Amnesty International Report 2010 - Ecuador
|Publication Date||28 May 2010|
|Cite as||Amnesty International, Amnesty International Report 2010 - Ecuador, 28 May 2010, available at: http://www.refworld.org/docid/4c03a82f82.html [accessed 27 April 2017]|
|Disclaimer||This is not a UNHCR publication. UNHCR is not responsible for, nor does it necessarily endorse, its content. Any views expressed are solely those of the author or publisher and do not necessarily reflect those of UNHCR, the United Nations or its Member States.|
REPUBLIC OF ECUADOR
Head of state and government: Rafael Vicente Correa Delgado
Death penalty: abolitionist for all crimes
Population: 13.6 million
Life expectancy: 75 years
Under-5 mortality (m/f): 29/22 per 1,000
Adult literacy: 91 per cent
Scores of demonstrators were arbitrarily detained and ill-treated during mass protests against new legislation on the use of natural resources. Intimidation and threats against human rights defenders, including Indigenous and community leaders, were reported.
On 26 April, President Rafael Correa was re-elected for a further four-year term. He pledged to reduce inequality and poverty and improve conditions for Indigenous Peoples.
Mass demonstrations and blockades took place throughout the year in opposition to new legislation on the use of natural resources, in particular water, and a mining law passed in January which imposed new restrictions on the constitutional right of Indigenous Peoples to be consulted over matters affecting their rights.
In October, Ecuador ratified the International Convention for the Protection of All Persons from Enforced Disappearance.
Human rights defenders
Human rights defenders, particularly Indigenous and community leaders, were intimidated and harassed. Community leaders and human rights defenders were among the scores of protesters arbitrarily detained and ill-treated in the context of mass demonstrations against the new mining law.
In January, human rights defender Joel Vicente Zhunio Samaniego was shot and seriously injured while being forced into a police car. He was detained without a warrant, accused of sabotaging public services during mass demonstrations against the mining law. He was held incommunicado for 18 days during which time he was beaten and threatened with death. He was later released and all charges were dropped.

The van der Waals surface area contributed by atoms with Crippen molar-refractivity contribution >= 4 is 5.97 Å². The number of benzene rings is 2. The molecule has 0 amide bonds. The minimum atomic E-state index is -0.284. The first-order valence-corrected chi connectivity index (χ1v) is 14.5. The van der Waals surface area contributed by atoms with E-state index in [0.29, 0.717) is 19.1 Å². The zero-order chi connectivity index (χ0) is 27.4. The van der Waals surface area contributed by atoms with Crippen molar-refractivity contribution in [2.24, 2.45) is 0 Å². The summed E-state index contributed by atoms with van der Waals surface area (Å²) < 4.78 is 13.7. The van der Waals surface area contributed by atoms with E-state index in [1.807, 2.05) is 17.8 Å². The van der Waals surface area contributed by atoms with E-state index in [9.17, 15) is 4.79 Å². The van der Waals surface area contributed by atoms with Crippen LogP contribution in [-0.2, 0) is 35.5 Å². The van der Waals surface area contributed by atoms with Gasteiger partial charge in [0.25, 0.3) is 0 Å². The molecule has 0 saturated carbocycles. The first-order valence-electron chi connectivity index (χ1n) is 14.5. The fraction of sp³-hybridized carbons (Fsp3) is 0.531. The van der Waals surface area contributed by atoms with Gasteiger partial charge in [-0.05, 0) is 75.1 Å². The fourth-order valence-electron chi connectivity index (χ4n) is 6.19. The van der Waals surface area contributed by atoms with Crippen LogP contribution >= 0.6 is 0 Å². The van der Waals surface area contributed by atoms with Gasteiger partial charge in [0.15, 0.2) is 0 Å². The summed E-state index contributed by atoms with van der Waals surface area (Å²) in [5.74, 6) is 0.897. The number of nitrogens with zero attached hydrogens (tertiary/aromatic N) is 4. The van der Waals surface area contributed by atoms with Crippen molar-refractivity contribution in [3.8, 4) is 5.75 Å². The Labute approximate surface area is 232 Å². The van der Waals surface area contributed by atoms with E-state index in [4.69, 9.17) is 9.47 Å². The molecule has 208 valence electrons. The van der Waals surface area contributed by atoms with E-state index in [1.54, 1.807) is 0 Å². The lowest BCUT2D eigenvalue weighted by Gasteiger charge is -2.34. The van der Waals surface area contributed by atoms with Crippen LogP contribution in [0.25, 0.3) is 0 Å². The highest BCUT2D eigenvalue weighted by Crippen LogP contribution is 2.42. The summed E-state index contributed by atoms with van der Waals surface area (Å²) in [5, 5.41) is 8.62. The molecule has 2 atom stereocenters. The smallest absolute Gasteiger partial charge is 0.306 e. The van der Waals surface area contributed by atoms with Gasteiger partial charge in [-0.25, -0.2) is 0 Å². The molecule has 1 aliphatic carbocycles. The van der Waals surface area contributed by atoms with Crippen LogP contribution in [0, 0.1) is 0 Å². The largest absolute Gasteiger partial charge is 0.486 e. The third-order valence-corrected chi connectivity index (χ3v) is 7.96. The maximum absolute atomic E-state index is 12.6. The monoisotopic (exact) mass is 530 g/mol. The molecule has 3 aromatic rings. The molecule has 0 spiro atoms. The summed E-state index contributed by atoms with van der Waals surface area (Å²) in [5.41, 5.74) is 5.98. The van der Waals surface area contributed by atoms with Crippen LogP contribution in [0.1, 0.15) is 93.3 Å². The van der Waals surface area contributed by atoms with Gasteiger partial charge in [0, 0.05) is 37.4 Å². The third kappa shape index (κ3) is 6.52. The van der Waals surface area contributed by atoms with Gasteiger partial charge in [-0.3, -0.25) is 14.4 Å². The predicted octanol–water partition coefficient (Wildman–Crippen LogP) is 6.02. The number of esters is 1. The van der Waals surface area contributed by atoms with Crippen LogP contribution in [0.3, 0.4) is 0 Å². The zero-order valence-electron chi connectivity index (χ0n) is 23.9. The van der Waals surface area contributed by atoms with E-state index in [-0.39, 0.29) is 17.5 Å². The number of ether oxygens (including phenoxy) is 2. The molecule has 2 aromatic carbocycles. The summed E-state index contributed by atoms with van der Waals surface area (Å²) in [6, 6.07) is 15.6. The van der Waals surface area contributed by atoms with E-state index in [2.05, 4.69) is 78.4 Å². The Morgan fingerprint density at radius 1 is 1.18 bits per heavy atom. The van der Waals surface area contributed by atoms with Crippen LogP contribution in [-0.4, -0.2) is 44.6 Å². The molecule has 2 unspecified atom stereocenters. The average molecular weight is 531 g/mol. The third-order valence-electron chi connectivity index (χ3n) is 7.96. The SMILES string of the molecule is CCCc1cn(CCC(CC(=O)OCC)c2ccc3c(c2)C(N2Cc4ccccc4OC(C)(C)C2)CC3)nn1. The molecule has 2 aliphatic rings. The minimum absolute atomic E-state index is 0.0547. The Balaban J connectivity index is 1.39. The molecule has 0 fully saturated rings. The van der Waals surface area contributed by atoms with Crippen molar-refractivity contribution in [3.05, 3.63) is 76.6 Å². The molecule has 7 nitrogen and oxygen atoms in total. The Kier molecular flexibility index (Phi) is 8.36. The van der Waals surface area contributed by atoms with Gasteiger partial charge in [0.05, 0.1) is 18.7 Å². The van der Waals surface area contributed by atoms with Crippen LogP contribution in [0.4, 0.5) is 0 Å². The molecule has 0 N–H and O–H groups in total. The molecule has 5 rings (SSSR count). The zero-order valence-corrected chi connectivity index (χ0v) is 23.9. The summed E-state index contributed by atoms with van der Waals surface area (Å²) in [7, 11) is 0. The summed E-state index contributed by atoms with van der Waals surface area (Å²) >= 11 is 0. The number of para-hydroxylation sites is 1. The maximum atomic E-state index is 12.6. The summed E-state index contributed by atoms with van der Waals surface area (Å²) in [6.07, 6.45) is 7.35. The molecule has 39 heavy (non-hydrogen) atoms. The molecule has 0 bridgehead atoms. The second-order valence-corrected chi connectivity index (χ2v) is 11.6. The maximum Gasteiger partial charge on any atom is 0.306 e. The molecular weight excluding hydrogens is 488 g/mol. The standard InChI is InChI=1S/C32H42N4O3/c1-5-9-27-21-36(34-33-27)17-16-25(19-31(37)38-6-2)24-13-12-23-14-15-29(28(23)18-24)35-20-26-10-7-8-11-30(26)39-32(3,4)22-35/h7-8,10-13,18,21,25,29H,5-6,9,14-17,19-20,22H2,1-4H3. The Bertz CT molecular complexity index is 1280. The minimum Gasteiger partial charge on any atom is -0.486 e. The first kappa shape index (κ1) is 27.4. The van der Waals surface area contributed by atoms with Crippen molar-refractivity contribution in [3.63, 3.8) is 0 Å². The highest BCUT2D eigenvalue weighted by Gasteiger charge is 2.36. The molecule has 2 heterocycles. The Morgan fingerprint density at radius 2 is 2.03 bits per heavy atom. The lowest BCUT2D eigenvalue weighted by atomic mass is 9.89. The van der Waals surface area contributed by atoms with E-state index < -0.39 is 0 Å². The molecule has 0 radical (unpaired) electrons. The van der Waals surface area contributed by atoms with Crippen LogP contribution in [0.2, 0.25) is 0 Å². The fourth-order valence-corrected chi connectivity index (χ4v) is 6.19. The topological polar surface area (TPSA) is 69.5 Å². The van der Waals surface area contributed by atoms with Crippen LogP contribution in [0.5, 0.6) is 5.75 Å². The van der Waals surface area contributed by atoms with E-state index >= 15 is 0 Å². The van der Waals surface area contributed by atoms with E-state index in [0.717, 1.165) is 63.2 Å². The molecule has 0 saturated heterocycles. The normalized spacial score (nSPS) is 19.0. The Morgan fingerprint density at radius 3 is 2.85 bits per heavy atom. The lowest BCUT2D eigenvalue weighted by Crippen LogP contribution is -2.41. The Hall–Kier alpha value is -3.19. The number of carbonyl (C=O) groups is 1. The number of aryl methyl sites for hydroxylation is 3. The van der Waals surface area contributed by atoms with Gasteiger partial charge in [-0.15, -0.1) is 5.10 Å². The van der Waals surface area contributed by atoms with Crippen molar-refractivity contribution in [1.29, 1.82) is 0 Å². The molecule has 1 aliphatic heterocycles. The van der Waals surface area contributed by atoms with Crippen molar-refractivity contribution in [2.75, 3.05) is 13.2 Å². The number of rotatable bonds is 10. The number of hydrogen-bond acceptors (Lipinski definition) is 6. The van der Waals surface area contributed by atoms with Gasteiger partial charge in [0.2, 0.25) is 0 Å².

In January, three human rights defenders, Etelvina de Jesús Misacango Chuñir, Virginia Chuñir, and Yolanda Gutama, were detained and beaten by police officers in Molleturo, Azuay province. They were accused of blockading roads during protests against the mining law earlier that month. The three women were conditionally released the following day. On 22 April, Etelvina de Jesús Misacango Chuñir was attacked by four men outside her home in the town of Molleturo. The attack was believed to have been carried out in reprisal for her opposition to mining in the area.
An NGO, Acción Ecológica, which had worked on environmental issues for over 20 years, had its legal status withdrawn between March and August. The move appeared to be an attempt to silence public criticism of the mining law.
In April, a Canadian law firm filed a claim against a Canadian mining company and the Toronto Stock Exchange on behalf of three people from the Intag area in Canton Cotacachi, Imbabura province. The woman and two men alleged that they had been assaulted in 2006 by private security guards acting for the company. One of the men also said that he had been subjected to threats and intimidation in several incidents in 2005, 2006 and 2007 by people allegedly linked to the company. They alleged that they were targeted because of their campaign against the opening of a copper mine in the area. The Toronto Stock Exchange was alleged to have facilitated the funding of the company despite being made aware of the potential harm to individuals. The case was pending before the Ontario Superior Court of Justice at the end of the year.
The ruling by the Provincial Court of Lago Agrio in a case brought by local communities in 1993 was deferred until 2010. The communities alleged that the oil company Chevron (formerly Texaco) was responsible for environmental damage during more than two decades of oil extraction.
The mandate of the Truth Commission, set up in May 2007 to investigate human rights violations committed since 1984, was extended. By the end of 2009, the Commission had heard 700 testimonies relating to cases of torture, enforced disappearance, extrajudicial execution and death in custody.
Cases of torture and extrajudicial executions remained unresolved. Victims and relatives seeking justice and redress were threatened and intimidated.
Police officer Leidy Johanna Vélez Moreira and her family continued to be subjected to a campaign of intimidation by the police which began after she lodged a complaint about a police raid on her home in October 2007. The most recent incidents took place on 23 and 24 January 2009 when she and her partner were followed by police officers. The Vélez family has filed several complaints against the police, including one for the torture and killing of Leidy Johanna Vélez Moreira's brothers, Yandry Javier Vélez Moreira and Juan Miguel Vélez Cedeño, in Montecristi, Manabí province, in December 2008.